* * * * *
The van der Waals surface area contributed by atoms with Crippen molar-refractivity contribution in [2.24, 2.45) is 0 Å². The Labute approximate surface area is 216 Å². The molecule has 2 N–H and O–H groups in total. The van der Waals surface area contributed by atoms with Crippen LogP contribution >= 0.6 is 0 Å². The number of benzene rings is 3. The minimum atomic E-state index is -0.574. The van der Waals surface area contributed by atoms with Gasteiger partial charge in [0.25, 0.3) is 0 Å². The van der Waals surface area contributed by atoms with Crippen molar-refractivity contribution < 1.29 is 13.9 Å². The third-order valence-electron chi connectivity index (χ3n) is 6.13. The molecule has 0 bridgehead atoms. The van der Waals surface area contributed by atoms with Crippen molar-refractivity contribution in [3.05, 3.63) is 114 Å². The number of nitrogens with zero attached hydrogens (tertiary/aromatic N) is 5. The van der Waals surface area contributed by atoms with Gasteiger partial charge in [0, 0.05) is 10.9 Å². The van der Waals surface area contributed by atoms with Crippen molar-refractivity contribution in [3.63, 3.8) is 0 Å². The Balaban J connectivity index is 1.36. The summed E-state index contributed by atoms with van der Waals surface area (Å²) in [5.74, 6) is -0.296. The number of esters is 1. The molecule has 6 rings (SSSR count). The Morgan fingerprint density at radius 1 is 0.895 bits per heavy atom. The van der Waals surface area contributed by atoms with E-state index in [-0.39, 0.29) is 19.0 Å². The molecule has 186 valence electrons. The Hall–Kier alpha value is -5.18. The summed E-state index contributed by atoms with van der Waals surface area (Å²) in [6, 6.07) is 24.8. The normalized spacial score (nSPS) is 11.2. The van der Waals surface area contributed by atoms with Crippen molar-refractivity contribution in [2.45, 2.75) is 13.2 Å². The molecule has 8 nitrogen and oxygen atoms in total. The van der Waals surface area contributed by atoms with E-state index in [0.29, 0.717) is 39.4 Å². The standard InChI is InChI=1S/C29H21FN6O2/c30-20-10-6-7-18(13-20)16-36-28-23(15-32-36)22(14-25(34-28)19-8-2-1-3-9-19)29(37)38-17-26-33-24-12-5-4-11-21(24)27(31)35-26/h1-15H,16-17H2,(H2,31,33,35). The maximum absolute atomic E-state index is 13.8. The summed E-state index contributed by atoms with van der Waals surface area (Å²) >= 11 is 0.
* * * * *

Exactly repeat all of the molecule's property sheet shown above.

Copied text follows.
The van der Waals surface area contributed by atoms with Crippen molar-refractivity contribution in [2.24, 2.45) is 0 Å². The Labute approximate surface area is 216 Å². The molecule has 2 N–H and O–H groups in total. The van der Waals surface area contributed by atoms with Crippen LogP contribution >= 0.6 is 0 Å². The number of benzene rings is 3. The minimum atomic E-state index is -0.574. The van der Waals surface area contributed by atoms with Gasteiger partial charge in [0.25, 0.3) is 0 Å². The van der Waals surface area contributed by atoms with Crippen molar-refractivity contribution < 1.29 is 13.9 Å². The third-order valence-electron chi connectivity index (χ3n) is 6.13. The molecule has 0 bridgehead atoms. The van der Waals surface area contributed by atoms with Crippen molar-refractivity contribution in [3.05, 3.63) is 114 Å². The number of nitrogens with zero attached hydrogens (tertiary/aromatic N) is 5. The van der Waals surface area contributed by atoms with Gasteiger partial charge in [0, 0.05) is 10.9 Å². The van der Waals surface area contributed by atoms with Crippen molar-refractivity contribution in [3.63, 3.8) is 0 Å². The Balaban J connectivity index is 1.36. The summed E-state index contributed by atoms with van der Waals surface area (Å²) in [5.74, 6) is -0.296. The number of esters is 1. The molecule has 6 rings (SSSR count). The Morgan fingerprint density at radius 1 is 0.895 bits per heavy atom. The van der Waals surface area contributed by atoms with E-state index in [-0.39, 0.29) is 19.0 Å². The molecule has 186 valence electrons. The Hall–Kier alpha value is -5.18. The summed E-state index contributed by atoms with van der Waals surface area (Å²) in [6, 6.07) is 24.8. The normalized spacial score (nSPS) is 11.2. The van der Waals surface area contributed by atoms with Crippen molar-refractivity contribution in [2.45, 2.75) is 13.2 Å². The molecule has 8 nitrogen and oxygen atoms in total. The van der Waals surface area contributed by atoms with E-state index in [0.29, 0.717) is 39.4 Å². The standard InChI is InChI=1S/C29H21FN6O2/c30-20-10-6-7-18(13-20)16-36-28-23(15-32-36)22(14-25(34-28)19-8-2-1-3-9-19)29(37)38-17-26-33-24-12-5-4-11-21(24)27(31)35-26/h1-15H,16-17H2,(H2,31,33,35). The maximum absolute atomic E-state index is 13.8. The summed E-state index contributed by atoms with van der Waals surface area (Å²) >= 11 is 0.